One other point about excursions. This is something I've noticed on both Crystal and Regent. The excursion descriptions and labels tend to overstate the level of strenuousness. The written description for this excursion emphasized a lot of walking, but there really wasn't that much--I didn't even make my 10,000 steps for the day, and that was with walking the mile back to the ship from the ferry pier (taxis weren't getting through the traffic at that hour). But I think I understand why they do this. The usual demographic for both lines is somewhat older, and while this and many other excursions I've seen labelled strenuous are not at all challenging for most, they involve things like climbing steps and require keeping up with a group that needs to be on the move at times, so want to discourage those with challenges and those who move slowly.
So, bottom line is, read the actual descriptions rather than just relying on the "walking man" icons, and ask questions.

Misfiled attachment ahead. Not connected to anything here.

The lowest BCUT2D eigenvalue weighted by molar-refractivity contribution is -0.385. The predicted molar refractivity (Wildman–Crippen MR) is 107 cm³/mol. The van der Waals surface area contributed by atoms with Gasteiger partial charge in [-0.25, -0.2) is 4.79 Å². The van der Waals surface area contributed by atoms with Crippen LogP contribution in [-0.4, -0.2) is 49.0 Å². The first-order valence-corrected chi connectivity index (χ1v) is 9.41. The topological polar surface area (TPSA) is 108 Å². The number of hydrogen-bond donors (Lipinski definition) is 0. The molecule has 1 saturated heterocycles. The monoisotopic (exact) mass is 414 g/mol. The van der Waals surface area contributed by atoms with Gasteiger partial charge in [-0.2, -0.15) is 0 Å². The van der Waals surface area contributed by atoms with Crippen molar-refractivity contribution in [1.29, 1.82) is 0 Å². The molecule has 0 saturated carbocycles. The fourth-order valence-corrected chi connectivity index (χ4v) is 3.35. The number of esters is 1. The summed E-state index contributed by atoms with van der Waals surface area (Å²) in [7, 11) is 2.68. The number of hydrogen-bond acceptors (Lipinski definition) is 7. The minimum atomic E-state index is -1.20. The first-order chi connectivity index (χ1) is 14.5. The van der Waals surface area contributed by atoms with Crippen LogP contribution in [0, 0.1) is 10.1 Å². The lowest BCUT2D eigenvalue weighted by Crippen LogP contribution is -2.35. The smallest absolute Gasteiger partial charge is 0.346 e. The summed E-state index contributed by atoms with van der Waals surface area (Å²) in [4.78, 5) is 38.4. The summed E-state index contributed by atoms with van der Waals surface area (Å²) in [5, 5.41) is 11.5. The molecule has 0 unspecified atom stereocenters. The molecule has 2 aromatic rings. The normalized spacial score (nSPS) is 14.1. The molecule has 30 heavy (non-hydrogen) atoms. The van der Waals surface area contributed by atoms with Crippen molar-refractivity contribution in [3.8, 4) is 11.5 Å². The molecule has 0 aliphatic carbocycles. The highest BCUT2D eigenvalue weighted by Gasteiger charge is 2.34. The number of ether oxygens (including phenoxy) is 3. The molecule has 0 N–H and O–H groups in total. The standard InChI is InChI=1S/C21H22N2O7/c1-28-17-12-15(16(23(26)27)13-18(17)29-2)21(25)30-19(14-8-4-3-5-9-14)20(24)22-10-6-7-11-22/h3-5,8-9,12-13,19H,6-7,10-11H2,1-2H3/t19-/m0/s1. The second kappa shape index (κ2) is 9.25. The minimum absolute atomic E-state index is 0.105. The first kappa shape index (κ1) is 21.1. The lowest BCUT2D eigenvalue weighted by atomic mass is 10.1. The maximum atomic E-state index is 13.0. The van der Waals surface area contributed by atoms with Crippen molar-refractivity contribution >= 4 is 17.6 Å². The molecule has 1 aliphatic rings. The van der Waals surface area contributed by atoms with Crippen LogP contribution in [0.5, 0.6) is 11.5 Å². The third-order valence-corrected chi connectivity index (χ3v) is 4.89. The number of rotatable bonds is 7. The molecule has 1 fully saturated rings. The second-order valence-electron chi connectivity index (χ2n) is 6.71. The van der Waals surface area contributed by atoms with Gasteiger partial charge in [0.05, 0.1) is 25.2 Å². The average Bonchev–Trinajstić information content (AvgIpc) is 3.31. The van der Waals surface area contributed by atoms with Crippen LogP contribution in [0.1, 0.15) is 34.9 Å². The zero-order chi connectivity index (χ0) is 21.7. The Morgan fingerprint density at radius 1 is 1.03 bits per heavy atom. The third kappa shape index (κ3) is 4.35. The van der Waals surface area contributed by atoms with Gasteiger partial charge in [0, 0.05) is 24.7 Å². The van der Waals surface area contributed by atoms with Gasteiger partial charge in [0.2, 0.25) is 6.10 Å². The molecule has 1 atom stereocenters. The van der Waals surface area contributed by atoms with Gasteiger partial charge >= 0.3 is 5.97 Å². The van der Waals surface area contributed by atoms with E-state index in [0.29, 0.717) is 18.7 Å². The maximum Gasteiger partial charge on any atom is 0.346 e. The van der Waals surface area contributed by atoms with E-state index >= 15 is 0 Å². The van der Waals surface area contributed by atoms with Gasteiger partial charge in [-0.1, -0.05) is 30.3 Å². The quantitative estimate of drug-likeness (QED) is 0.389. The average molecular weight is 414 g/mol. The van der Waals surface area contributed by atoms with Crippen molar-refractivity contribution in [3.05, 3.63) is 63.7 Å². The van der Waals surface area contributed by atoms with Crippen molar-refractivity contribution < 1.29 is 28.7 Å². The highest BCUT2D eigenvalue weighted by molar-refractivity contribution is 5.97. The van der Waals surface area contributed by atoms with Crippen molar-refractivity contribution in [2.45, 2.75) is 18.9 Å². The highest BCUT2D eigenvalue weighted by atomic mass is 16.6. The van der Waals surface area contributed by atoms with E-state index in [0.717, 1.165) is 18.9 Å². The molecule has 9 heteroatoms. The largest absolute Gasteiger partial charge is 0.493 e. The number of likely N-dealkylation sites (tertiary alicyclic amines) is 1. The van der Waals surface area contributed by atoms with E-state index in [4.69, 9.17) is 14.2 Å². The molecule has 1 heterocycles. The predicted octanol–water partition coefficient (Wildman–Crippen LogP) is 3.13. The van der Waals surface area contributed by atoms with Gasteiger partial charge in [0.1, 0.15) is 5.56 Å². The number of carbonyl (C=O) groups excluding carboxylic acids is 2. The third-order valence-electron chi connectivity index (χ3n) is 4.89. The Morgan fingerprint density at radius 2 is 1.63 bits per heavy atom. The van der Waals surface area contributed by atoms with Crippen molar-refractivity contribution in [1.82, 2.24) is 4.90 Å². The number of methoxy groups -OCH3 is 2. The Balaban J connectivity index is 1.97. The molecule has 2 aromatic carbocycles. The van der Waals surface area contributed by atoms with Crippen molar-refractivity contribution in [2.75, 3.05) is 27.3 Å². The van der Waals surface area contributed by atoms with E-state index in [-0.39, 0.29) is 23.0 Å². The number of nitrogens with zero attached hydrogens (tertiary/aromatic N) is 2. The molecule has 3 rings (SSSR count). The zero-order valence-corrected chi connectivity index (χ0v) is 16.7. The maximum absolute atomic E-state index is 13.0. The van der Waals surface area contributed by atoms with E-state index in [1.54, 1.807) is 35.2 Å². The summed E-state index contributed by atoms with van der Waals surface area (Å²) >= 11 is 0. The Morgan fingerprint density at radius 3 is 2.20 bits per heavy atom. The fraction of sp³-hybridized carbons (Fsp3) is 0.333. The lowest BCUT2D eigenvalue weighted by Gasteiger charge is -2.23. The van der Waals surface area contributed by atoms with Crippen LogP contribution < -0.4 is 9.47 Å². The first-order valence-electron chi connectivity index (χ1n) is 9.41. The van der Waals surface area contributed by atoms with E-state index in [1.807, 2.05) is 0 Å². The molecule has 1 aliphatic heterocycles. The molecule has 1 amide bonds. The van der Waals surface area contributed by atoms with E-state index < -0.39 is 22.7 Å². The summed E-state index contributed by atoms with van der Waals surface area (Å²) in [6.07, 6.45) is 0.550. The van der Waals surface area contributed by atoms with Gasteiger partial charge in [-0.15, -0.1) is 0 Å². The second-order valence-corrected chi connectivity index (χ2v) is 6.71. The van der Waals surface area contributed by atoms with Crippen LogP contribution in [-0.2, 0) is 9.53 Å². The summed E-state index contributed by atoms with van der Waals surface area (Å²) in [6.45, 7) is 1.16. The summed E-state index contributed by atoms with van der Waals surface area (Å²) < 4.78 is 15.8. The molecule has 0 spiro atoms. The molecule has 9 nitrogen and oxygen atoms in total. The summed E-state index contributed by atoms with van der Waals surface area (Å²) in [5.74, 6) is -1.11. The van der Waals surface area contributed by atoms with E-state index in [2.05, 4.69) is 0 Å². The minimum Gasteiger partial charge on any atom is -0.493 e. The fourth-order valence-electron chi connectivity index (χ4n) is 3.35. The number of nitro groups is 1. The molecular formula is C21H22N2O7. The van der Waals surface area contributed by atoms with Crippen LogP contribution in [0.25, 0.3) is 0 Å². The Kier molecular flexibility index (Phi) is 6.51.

Enrichment/Lectures. This has always been a Crystal strong point. They had two lecturers on this cruise: one on foreign affairs and one on wellness (who doubled up as a destinations lecturer). I didn't attend either live, because there was always something else to do and I knew I could catch them on the TV. Which, of course, I rarely managed to do. I did catch part of one of the wellness lectures, and found it informative. And I watched the destination lecture on Key West. I'd just suggest that they use someone with actual knowledge of the place, rather than having someone doing double duty who had just done a bit of basic reading on the place. And, please, if you're going to quote Hemingway, get the quotes right.
What I particularly like about Crystal are the computer/device talks. I always pick up a few new pointers, and they are nothing if not entertaining. The handouts are now electronic--you can either download them, or get them handed off to you on Air Drop for Apple devices.